A. Present continuous I am doing) with a future meaning
Study this example situation:
This is Tom’s diary for next week.
He is playing tennis on Monday afternoon.
He is going to the dentist on Tuesday morning.
He is having dinner with Ann on Friday.
In all these examples, Tom has already decided and arranged to do these things.
Use the present continuous to say what you have already arranged to do. Do not use the present simple I do):
* A: What are you doing on Saturday evening? (not ‘what do you do’)
B: I’m going to the theatre. (not ‘I go’)
* A: What time is Cathy arriving tomorrow?
B: At 10.30. I’m meeting her at the station.
* I’m not working tomorrow, so we can go out somewhere.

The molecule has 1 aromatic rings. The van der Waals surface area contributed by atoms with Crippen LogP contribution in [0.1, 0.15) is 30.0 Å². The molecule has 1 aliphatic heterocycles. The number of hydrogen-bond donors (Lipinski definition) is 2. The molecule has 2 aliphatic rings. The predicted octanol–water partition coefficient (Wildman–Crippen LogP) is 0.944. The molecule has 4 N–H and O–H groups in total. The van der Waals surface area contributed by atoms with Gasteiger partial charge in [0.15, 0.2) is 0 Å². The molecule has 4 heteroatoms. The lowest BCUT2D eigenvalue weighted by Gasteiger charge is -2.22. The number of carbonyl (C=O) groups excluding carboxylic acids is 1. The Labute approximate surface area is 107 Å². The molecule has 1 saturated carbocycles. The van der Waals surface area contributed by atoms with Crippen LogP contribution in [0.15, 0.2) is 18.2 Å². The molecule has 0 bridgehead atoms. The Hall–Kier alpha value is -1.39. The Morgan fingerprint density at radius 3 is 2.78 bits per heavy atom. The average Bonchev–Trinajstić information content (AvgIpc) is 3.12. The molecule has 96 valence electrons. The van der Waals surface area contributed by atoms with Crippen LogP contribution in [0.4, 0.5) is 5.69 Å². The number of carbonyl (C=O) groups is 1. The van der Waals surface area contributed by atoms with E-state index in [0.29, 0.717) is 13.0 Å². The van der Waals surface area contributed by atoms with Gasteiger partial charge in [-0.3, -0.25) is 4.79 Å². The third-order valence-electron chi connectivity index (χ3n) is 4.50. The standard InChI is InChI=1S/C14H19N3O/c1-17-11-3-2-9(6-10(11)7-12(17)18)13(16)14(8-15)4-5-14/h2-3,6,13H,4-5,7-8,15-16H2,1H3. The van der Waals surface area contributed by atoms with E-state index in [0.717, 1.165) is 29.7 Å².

* Ian isn’t playing football on Saturday. He’s hurt his leg.
‘(I’m) going to (do)’ is also possible in these sentences:
* What are you going
to do on Saturday evening?
But the present continuous is more natural for arrangements. See also Unit 20B.
Do not use will to talk about what you have arranged to do:
* What are you doing this evening? (not ‘what will you do’)
* Alex is getting married next month. (not ‘will get’)
B. Present simple (I do) with a future meaning
We use the present simple when we talk about timetables, programmes etc. (for example, for public transport, cinemas etc.):
* The train leaves Plymouth at 11.30 and arrives in London at 14.45.
* What time does the film begin?
* It’s Wednesday tomorrow.
You can use the present simple for people if their plans are fixed like a timetable:
* I start my new job on Monday.
* What time do you finish work tomorrow?
But the continuous is more usual for personal arrangements:
* What time are you meeting Ann tomorrow? (not ‘do you meet’)
* What time are you leaving tomorrow?
but * What time does the train leave tomorrow?
* I’m going to the cinema this evening.
but * The film starts at 8.15 (this evening).